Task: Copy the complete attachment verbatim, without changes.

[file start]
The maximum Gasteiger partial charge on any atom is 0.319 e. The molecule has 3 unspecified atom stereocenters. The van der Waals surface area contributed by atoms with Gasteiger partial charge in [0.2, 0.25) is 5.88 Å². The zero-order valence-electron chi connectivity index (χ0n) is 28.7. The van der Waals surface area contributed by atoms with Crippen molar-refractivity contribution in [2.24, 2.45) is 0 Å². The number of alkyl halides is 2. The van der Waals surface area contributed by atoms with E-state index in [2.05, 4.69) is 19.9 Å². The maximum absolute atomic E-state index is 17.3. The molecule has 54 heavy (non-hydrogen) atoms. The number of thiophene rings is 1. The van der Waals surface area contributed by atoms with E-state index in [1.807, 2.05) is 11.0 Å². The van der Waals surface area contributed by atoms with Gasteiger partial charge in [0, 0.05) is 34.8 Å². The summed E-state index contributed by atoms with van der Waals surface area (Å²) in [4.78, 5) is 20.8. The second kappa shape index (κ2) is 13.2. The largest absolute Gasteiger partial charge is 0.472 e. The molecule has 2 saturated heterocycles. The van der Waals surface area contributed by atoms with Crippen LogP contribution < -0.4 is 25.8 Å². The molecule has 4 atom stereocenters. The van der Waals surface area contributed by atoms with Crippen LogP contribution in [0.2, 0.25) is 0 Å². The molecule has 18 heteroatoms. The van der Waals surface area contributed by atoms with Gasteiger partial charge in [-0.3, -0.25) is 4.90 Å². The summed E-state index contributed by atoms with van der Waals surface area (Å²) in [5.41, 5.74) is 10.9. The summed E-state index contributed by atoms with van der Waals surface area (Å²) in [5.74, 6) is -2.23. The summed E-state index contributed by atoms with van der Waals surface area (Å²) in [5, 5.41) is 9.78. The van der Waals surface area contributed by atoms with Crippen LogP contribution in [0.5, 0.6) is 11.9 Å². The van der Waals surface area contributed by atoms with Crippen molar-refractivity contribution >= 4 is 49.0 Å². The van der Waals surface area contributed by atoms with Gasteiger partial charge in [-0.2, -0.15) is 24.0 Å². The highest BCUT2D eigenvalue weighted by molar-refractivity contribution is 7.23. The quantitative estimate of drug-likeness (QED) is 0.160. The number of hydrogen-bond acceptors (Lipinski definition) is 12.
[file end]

The maximum Gasteiger partial charge on any atom is 0.319 e. The molecule has 3 unspecified atom stereocenters. The van der Waals surface area contributed by atoms with Gasteiger partial charge in [0.2, 0.25) is 5.88 Å². The zero-order valence-electron chi connectivity index (χ0n) is 28.7. The van der Waals surface area contributed by atoms with Crippen molar-refractivity contribution in [2.24, 2.45) is 0 Å². The number of alkyl halides is 2. The van der Waals surface area contributed by atoms with E-state index in [2.05, 4.69) is 19.9 Å². The maximum absolute atomic E-state index is 17.3. The molecule has 54 heavy (non-hydrogen) atoms. The number of thiophene rings is 1. The van der Waals surface area contributed by atoms with E-state index in [1.807, 2.05) is 11.0 Å². The van der Waals surface area contributed by atoms with Gasteiger partial charge in [0, 0.05) is 34.8 Å². The summed E-state index contributed by atoms with van der Waals surface area (Å²) in [4.78, 5) is 20.8. The second kappa shape index (κ2) is 13.2. The largest absolute Gasteiger partial charge is 0.472 e. The molecule has 2 saturated heterocycles. The van der Waals surface area contributed by atoms with Crippen LogP contribution < -0.4 is 25.8 Å². The molecule has 4 atom stereocenters. The van der Waals surface area contributed by atoms with Crippen LogP contribution in [0.2, 0.25) is 0 Å². The molecule has 18 heteroatoms. The van der Waals surface area contributed by atoms with Gasteiger partial charge in [-0.3, -0.25) is 4.90 Å². The summed E-state index contributed by atoms with van der Waals surface area (Å²) in [5.41, 5.74) is 10.9. The summed E-state index contributed by atoms with van der Waals surface area (Å²) in [5.74, 6) is -2.23. The summed E-state index contributed by atoms with van der Waals surface area (Å²) in [5, 5.41) is 9.78. The van der Waals surface area contributed by atoms with Crippen LogP contribution in [0.5, 0.6) is 11.9 Å². The van der Waals surface area contributed by atoms with Crippen molar-refractivity contribution >= 4 is 49.0 Å². The van der Waals surface area contributed by atoms with Gasteiger partial charge in [-0.2, -0.15) is 24.0 Å². The highest BCUT2D eigenvalue weighted by molar-refractivity contribution is 7.23. The quantitative estimate of drug-likeness (QED) is 0.160. The number of hydrogen-bond acceptors (Lipinski definition) is 12.